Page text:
We do not get to know our four subjects very well, though we spend the most time with Paul Brennan (the badger), a world weary and possibly depressed figure whose considerable experience as a salesman has sapped his confidence and left him empty. As the film progresses he becomes more and more desperate, culminating in a public humiliation at the hands of one of his friends that is incredibly painful to watch. That we can empathize so deeply with a character whom we have seen, among other things, pester an old woman into ponying up the cash for a bible she doesn't need, using a fake irish brogue and lying about his family history to secure sales, is a testament to the film. Unlike the other characters, most of whom are more traditionally likable (save for the group's supervisor, a nasty piece of work who was clearly a high school bully and now found a way to make money off his talent for intimidating people into doing what he wants), we get the feeling Paul never had a choice, never gave himself one. He is lost and doesn't know it, and his anxiety and despair increase by the minute. Seeing his coworkers mock him, his low sales figures and his tired eyes it is clear his days as a salesman are numbered.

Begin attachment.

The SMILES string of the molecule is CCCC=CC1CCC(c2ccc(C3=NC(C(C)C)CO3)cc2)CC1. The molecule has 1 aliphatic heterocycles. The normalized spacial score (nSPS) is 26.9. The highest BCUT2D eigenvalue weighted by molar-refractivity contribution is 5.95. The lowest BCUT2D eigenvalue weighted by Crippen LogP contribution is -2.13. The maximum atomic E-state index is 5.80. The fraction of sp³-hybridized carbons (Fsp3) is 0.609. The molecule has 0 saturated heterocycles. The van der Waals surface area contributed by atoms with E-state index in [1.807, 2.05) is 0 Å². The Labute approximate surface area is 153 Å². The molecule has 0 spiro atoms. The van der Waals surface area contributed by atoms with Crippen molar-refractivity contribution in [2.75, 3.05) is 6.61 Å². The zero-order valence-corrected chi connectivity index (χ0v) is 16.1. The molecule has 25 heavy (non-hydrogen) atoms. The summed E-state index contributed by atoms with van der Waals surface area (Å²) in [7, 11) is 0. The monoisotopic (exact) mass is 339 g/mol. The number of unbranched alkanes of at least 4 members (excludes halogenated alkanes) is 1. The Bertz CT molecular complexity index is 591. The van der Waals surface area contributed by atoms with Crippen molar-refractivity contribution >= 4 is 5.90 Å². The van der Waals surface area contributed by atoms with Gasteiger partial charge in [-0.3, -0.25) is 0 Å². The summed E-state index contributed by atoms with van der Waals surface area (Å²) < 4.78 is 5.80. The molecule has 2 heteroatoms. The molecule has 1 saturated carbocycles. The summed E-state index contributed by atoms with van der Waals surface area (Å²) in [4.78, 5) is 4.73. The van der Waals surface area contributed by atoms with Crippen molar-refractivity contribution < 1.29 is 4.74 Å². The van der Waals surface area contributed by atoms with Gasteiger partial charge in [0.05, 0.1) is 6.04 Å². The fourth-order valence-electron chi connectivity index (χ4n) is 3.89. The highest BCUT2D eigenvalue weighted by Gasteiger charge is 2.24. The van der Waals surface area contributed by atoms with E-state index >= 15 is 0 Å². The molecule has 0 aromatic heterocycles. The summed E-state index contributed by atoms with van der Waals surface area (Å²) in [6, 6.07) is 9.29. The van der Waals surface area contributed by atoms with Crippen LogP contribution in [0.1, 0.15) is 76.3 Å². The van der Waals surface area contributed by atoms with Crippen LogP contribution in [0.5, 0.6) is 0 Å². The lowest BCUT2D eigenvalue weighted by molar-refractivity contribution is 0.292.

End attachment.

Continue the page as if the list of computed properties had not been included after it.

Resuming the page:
I would not be friends with any of the film's subjects (and I'd beat the crap out of at least one of them on general principle) but the film allows us to view their humanity and glimpse into a bygone era without becoming a nostalgic apologia. Far from it. By remaining detached and simply observing, the film is far more spiritual than anything relating to the company it depicts. It loves its sinners, while hating their sin.
It's done so well, you might forget you're watching a documentary. Everyone in it is so good and so believable. It's a reality show format that's about four decades ahead of its time.
It seems like the kind of film you can watch over and over and get something different out of it every time. It'll take you back to real, "real housewives" era. As for the men, it made me think of how many people hung on to horrible jobs back then because job hopping wasn't the thing to do. By the way, the guys who made this movie went on to make "Gimme' Shelter."